This di­vi­sion be­tween Jasper's inner and outer selves — which re­ceives ex­plic­it no­ta­tion when Dick­ens says of Jasper that he be­came "a breath­ing man again with­out the small­est stage of tran­si­tion be­tween the two ex­treme states" (III) — is re­flect­ed in other char­ac­ters. Of a minor char­ac­ter Dick­ens ob­serves, "As, in some cases of drunk­en­ness, and in oth­ers of an­i­mal mag­netism, there are two states of con­scious­ness which never clash... so Miss Twin­kle­ton has two dis­tinct and sep­a­rate phas­es of being" (III). But not all of the char­ac­ters in the novel have dual be­ings; Edwin, Dur­dles, and Sapsea, re­veal the lim­i­ta­tions of those who, hav­ing ab­jured their inner selves, re­late only to the world out­side. Such char­ac­ters have de­hu­man­ized them­selves by ex­ter­nal­iz­ing them­selves. Hence, to un­der­stand Dick­ens' sym­pathy for Jasper, who is al­most to­tal­ly the inner man, we must first glance at these char­ac­ters who have re­duced them­selves to outer men. Through these sole­ly ex­te­ri­or­ized selves, Dick­ens in­di­cates the need for the inner self; and through the ex­ces­sive­ly in­te­ri­or­ized self —Jasper — Dick­ens re­veals the ne­ces­si­ty for re­lating the in­te­ri­or self to the ex­te­ri­or world. Jasper does work to ex­te­ri­or­ize his inner self — through Rose­bud — but his ef­fort is mis­di­rect­ed be­cause he seeks to in­te­ri­or­ize ex­ter­nal re­al­i­ty: to draw the world into the realm of his mind mere­ly to uti­lize the world as mat­ter to sub­stan­ti­ate his dream; he does not — as do Crisparkle, Grew­gious, Tar­tar, and Neville —at­tempt to di­rect his inner self into an outer world which is often hos­tile to the self. The world, seek­ing con­for­mi­ty to its ways, tries to force the indi­vidual to sur­ren­der his inner self and ad­vance his ex­te­ri­or self in ac­cor­dance with ex­te­ri­or val­ues. The value dif­fer­ence be­tween the ex­te­ri­or and in­te­ri­or goals of life is marked by Jasper in his dif­fer­en­ti­a­tion be­tween his and his opium sup­pli­er's dreams: "What vi­sions can she have? ... Vi­sions of many butch­ers' shops, and pub­lic-hous­es, and much cred­it? Of an in­crease of hideous cus­tomers, and this hor­roble bed­stead set up­right again, and this hor­ri­ble court swept clean? What can she rise to, under any quan­ti­ty of opium, high­er than that! — Eh?" (I).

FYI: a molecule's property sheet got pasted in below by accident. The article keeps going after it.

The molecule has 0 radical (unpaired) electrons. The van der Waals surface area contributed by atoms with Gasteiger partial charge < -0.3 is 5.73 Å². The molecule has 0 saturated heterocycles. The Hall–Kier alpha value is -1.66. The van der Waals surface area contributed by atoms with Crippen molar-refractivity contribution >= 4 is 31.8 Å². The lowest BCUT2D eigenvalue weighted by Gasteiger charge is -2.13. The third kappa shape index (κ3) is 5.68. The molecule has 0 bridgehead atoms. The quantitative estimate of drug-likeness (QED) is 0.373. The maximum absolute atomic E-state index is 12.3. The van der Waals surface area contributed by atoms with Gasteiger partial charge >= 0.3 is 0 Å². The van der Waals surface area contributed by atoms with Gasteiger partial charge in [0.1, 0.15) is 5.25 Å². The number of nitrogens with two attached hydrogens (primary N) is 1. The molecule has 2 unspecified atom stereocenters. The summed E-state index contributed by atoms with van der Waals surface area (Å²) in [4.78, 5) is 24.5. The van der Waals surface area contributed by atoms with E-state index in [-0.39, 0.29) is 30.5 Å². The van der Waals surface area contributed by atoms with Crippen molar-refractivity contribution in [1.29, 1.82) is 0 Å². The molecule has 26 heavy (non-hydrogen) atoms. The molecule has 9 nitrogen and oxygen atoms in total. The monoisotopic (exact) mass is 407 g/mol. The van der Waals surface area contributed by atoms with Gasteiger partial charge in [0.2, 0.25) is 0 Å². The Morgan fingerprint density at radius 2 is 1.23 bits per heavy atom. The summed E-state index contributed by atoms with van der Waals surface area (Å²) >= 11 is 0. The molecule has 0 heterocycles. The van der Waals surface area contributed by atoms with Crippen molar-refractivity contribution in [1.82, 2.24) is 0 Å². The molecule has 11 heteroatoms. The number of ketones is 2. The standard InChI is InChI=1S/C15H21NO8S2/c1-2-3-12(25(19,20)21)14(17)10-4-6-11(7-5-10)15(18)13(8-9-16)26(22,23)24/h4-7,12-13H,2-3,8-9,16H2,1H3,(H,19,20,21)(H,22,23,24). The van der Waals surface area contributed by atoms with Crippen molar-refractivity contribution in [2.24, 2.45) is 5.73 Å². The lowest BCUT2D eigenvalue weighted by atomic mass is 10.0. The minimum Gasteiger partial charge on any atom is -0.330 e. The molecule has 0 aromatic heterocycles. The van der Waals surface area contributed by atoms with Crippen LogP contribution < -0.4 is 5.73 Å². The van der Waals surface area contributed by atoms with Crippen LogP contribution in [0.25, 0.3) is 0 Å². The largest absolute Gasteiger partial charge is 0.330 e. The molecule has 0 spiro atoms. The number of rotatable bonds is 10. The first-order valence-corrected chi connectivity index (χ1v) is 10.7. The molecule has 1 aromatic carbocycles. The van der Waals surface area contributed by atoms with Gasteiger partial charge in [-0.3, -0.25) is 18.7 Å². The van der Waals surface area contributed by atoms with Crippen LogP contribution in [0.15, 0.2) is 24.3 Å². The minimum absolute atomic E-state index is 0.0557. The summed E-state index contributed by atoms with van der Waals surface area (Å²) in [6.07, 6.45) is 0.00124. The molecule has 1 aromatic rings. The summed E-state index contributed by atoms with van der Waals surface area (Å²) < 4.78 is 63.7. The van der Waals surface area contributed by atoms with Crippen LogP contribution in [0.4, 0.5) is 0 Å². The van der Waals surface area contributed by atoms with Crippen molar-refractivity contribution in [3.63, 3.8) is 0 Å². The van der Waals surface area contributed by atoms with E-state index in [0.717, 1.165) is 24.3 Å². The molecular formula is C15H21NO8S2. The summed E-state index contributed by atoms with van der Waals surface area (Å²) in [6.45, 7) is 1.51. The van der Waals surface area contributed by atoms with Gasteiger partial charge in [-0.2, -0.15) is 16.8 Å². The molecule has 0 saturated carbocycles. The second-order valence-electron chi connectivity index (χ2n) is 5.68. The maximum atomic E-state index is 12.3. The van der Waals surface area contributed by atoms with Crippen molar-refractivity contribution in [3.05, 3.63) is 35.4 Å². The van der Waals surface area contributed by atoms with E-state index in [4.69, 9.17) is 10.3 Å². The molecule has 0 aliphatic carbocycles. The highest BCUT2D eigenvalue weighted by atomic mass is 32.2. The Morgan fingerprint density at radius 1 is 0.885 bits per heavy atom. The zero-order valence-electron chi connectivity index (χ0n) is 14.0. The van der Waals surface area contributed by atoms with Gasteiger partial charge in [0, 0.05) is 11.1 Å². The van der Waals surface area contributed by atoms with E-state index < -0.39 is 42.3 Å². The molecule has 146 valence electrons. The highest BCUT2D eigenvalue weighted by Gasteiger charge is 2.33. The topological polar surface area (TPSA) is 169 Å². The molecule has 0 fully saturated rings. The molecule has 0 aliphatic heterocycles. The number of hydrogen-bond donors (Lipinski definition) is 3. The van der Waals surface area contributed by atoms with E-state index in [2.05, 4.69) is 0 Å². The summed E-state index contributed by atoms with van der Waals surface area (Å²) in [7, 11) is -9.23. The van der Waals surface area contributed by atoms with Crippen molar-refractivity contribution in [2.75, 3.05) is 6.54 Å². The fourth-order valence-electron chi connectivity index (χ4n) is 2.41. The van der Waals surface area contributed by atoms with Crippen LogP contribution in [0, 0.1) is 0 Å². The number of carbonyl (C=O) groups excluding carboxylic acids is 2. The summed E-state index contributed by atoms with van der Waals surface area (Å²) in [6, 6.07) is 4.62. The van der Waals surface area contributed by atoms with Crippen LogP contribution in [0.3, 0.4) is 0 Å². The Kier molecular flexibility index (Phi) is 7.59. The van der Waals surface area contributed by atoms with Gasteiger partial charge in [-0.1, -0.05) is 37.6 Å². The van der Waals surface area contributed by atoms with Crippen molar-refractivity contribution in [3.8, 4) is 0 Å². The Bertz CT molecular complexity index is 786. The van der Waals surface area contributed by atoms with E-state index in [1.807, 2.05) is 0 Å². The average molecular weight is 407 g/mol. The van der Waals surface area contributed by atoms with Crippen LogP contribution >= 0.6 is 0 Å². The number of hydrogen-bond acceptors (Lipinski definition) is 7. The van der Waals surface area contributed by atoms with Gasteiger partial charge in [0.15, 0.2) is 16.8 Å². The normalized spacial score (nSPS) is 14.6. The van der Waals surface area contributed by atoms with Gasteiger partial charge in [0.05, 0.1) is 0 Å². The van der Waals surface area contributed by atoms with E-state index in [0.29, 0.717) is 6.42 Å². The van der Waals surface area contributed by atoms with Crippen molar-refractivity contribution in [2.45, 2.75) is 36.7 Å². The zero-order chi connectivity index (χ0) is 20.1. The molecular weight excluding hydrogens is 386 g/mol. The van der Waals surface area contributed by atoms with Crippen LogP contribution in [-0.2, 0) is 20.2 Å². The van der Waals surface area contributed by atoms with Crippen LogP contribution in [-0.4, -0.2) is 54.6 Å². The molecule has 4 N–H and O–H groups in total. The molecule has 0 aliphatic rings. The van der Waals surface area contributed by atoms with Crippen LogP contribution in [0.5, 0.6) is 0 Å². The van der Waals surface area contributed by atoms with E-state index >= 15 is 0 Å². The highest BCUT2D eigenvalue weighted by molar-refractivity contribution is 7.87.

The char­ac­ter in the novel most patent­ly de­fi­cient in inner self is Sapsea, "the purest Jack­ass in Clois­ter­ham" (IV); and it is iron­i­cal­ly ap­pro­pri­ate that he achieves the great­est sta­tion in that part of the world. The outer man gains his re­al­i­ty only from so­ci­ety: by re­nounc­ing the self as ori­gin of value and ac­qui­esc­ing to so­ci­ety's dic­ta­tion of val­ues, he is re­ward­ed with rep­u­ta­tion. In such a case, the self's re­al­i­ty ex­ists in the minds of oth­ers, and even though that self's re­al­i­ty may seem to be sub­stan­ti­at­ed by its sta­tus in the world, this re­al­i­ty is only ap­par­ent if there is no in­te­ri­or sub­stance for the world to re­flect in its opin­ion. Sapsea's re­al­i­ty is that of an image in a mir­ror be­fore which no one is stand­ing. To exist as a mere outer man is for Dick­ens not to exist at all, since for Dick­ens re­al­i­ty in­volves "the hon­est and true" (XX). Sapsea's ex­ter­nal­ized self is so un­re­al that it can hard­ly be rec­og­nized as his: "Mr. Sapsea 'dress­es at' the Dean; has been bowed to for the Dean, in mis­take" (IV). The Dean, whom Sapsea im­i­tates, would seem to in­car­nate the pure­ly so­cial val­ues, as Sapsea in­di­cates when he com­mends the Topes to Datch­ery: "'Very good peo­ple, sir, Mr. and Mrs. Tope,' said Mr. Sapsea, with con­de­scen­sion. ' Very good opin­ions. Very well be­haved. Very re­spect­ful. Much ap­proved by the Dean and Chap­ter'" (XVIII). Sapsea's re­al­i­ty is mere­ly so­cial: "Mr. Sapsea has many ad­mir­ers; in­deed, the propo­si­tion is car­ried by a large local ma­jor­i­ty, even in­clud­ing non-be­liev­ers in his wis­dom, that he is a cred­it to Clois­ter­ham" (IV). But though Sapsea re­ceives his re­al­i­ty from so­ci­ety, he gives it noth­ing to de­serve that ex­ter­nal re­al­i­ty; re­main­ing com­plete­ly "self-suf­fi­cient," he uses rather than serves his so­ci­ety: "he would up­hold him­self against mankind" (IV). Sapsea uses so­ci­ety mere­ly as the sub­stance for re­al­iz­ing his in­sub­stan­tial outer self; his op­po­site, John Jasper uses Rose­bud, as we shall see, sim­ply as the sub­stance for sup­ply­ing re­al­i­ty to his dream. Just as Sapsea would be­come the enemy of all mankind if need be, so like­wise Jasper would be satis­fied with Rose­bud's hate might he have her (XIX).